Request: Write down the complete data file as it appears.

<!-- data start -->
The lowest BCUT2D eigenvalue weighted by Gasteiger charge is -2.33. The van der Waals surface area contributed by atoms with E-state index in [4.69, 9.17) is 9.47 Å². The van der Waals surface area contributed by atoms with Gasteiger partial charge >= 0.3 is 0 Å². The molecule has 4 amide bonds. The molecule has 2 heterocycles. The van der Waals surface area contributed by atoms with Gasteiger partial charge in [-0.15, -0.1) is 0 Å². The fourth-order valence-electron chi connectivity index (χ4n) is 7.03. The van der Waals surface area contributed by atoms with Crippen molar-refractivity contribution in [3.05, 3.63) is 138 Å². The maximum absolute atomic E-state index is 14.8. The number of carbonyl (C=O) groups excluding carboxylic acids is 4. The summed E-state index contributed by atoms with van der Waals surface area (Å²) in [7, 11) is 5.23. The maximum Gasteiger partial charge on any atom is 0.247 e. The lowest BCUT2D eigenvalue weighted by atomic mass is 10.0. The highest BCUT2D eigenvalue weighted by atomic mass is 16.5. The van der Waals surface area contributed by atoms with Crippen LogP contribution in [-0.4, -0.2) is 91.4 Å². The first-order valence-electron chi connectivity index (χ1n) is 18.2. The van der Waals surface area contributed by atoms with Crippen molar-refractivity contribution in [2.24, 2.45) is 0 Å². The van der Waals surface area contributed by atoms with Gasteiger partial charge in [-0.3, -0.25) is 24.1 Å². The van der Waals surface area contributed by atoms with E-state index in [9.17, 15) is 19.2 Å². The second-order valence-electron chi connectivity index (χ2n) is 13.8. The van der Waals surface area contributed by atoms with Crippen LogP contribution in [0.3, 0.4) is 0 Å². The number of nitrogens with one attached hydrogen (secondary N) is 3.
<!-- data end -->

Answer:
The lowest BCUT2D eigenvalue weighted by Gasteiger charge is -2.33. The van der Waals surface area contributed by atoms with E-state index in [4.69, 9.17) is 9.47 Å². The van der Waals surface area contributed by atoms with Gasteiger partial charge >= 0.3 is 0 Å². The molecule has 4 amide bonds. The molecule has 2 heterocycles. The van der Waals surface area contributed by atoms with Gasteiger partial charge in [-0.15, -0.1) is 0 Å². The fourth-order valence-electron chi connectivity index (χ4n) is 7.03. The van der Waals surface area contributed by atoms with Crippen molar-refractivity contribution in [3.05, 3.63) is 138 Å². The maximum absolute atomic E-state index is 14.8. The number of carbonyl (C=O) groups excluding carboxylic acids is 4. The summed E-state index contributed by atoms with van der Waals surface area (Å²) in [7, 11) is 5.23. The maximum Gasteiger partial charge on any atom is 0.247 e. The lowest BCUT2D eigenvalue weighted by atomic mass is 10.0. The highest BCUT2D eigenvalue weighted by atomic mass is 16.5. The van der Waals surface area contributed by atoms with Crippen LogP contribution in [-0.4, -0.2) is 91.4 Å². The first-order valence-electron chi connectivity index (χ1n) is 18.2. The van der Waals surface area contributed by atoms with Crippen molar-refractivity contribution in [2.24, 2.45) is 0 Å². The van der Waals surface area contributed by atoms with Gasteiger partial charge in [-0.3, -0.25) is 24.1 Å². The van der Waals surface area contributed by atoms with E-state index in [9.17, 15) is 19.2 Å². The second-order valence-electron chi connectivity index (χ2n) is 13.8. The van der Waals surface area contributed by atoms with Crippen LogP contribution in [0.3, 0.4) is 0 Å². The number of nitrogens with one attached hydrogen (secondary N) is 3.